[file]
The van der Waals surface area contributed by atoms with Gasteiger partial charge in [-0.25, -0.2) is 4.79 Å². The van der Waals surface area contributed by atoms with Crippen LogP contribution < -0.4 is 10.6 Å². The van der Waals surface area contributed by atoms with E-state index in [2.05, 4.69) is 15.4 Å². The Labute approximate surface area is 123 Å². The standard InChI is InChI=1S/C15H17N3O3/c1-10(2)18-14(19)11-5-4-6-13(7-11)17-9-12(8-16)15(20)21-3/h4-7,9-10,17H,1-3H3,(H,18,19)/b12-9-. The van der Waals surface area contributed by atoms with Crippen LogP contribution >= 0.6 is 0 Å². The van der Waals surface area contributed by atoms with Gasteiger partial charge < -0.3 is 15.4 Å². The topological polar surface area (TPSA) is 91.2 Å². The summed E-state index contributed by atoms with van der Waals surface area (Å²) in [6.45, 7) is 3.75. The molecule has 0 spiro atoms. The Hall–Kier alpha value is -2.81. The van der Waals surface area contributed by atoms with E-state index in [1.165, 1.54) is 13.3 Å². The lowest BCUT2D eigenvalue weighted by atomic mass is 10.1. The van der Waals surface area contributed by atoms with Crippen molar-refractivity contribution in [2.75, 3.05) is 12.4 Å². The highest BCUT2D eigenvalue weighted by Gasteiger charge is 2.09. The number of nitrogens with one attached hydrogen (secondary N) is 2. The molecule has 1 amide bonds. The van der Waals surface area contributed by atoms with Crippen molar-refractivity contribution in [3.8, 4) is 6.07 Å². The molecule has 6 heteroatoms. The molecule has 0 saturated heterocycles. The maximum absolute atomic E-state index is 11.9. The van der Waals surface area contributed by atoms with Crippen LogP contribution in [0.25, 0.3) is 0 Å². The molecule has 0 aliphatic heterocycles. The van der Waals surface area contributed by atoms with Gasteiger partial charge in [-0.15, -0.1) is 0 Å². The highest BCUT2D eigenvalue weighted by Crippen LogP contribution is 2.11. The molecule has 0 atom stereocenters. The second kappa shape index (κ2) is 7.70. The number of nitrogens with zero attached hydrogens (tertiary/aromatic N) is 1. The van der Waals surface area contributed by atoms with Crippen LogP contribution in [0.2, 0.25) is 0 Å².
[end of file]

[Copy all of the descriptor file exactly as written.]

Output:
The van der Waals surface area contributed by atoms with Gasteiger partial charge in [-0.25, -0.2) is 4.79 Å². The van der Waals surface area contributed by atoms with Crippen LogP contribution < -0.4 is 10.6 Å². The van der Waals surface area contributed by atoms with E-state index in [2.05, 4.69) is 15.4 Å². The Labute approximate surface area is 123 Å². The standard InChI is InChI=1S/C15H17N3O3/c1-10(2)18-14(19)11-5-4-6-13(7-11)17-9-12(8-16)15(20)21-3/h4-7,9-10,17H,1-3H3,(H,18,19)/b12-9-. The van der Waals surface area contributed by atoms with Crippen LogP contribution >= 0.6 is 0 Å². The van der Waals surface area contributed by atoms with Gasteiger partial charge < -0.3 is 15.4 Å². The topological polar surface area (TPSA) is 91.2 Å². The summed E-state index contributed by atoms with van der Waals surface area (Å²) in [6.45, 7) is 3.75. The molecule has 0 spiro atoms. The Hall–Kier alpha value is -2.81. The van der Waals surface area contributed by atoms with E-state index in [1.165, 1.54) is 13.3 Å². The lowest BCUT2D eigenvalue weighted by atomic mass is 10.1. The van der Waals surface area contributed by atoms with Crippen molar-refractivity contribution in [2.75, 3.05) is 12.4 Å². The highest BCUT2D eigenvalue weighted by Gasteiger charge is 2.09. The number of nitrogens with one attached hydrogen (secondary N) is 2. The molecule has 1 amide bonds. The van der Waals surface area contributed by atoms with Crippen molar-refractivity contribution in [3.8, 4) is 6.07 Å². The molecule has 6 heteroatoms. The molecule has 0 saturated heterocycles. The maximum absolute atomic E-state index is 11.9. The van der Waals surface area contributed by atoms with Crippen LogP contribution in [0.25, 0.3) is 0 Å². The molecule has 0 aliphatic heterocycles. The van der Waals surface area contributed by atoms with Gasteiger partial charge in [-0.15, -0.1) is 0 Å². The highest BCUT2D eigenvalue weighted by Crippen LogP contribution is 2.11. The molecule has 0 atom stereocenters. The second kappa shape index (κ2) is 7.70. The number of nitrogens with zero attached hydrogens (tertiary/aromatic N) is 1. The van der Waals surface area contributed by atoms with Crippen LogP contribution in [0.2, 0.25) is 0 Å².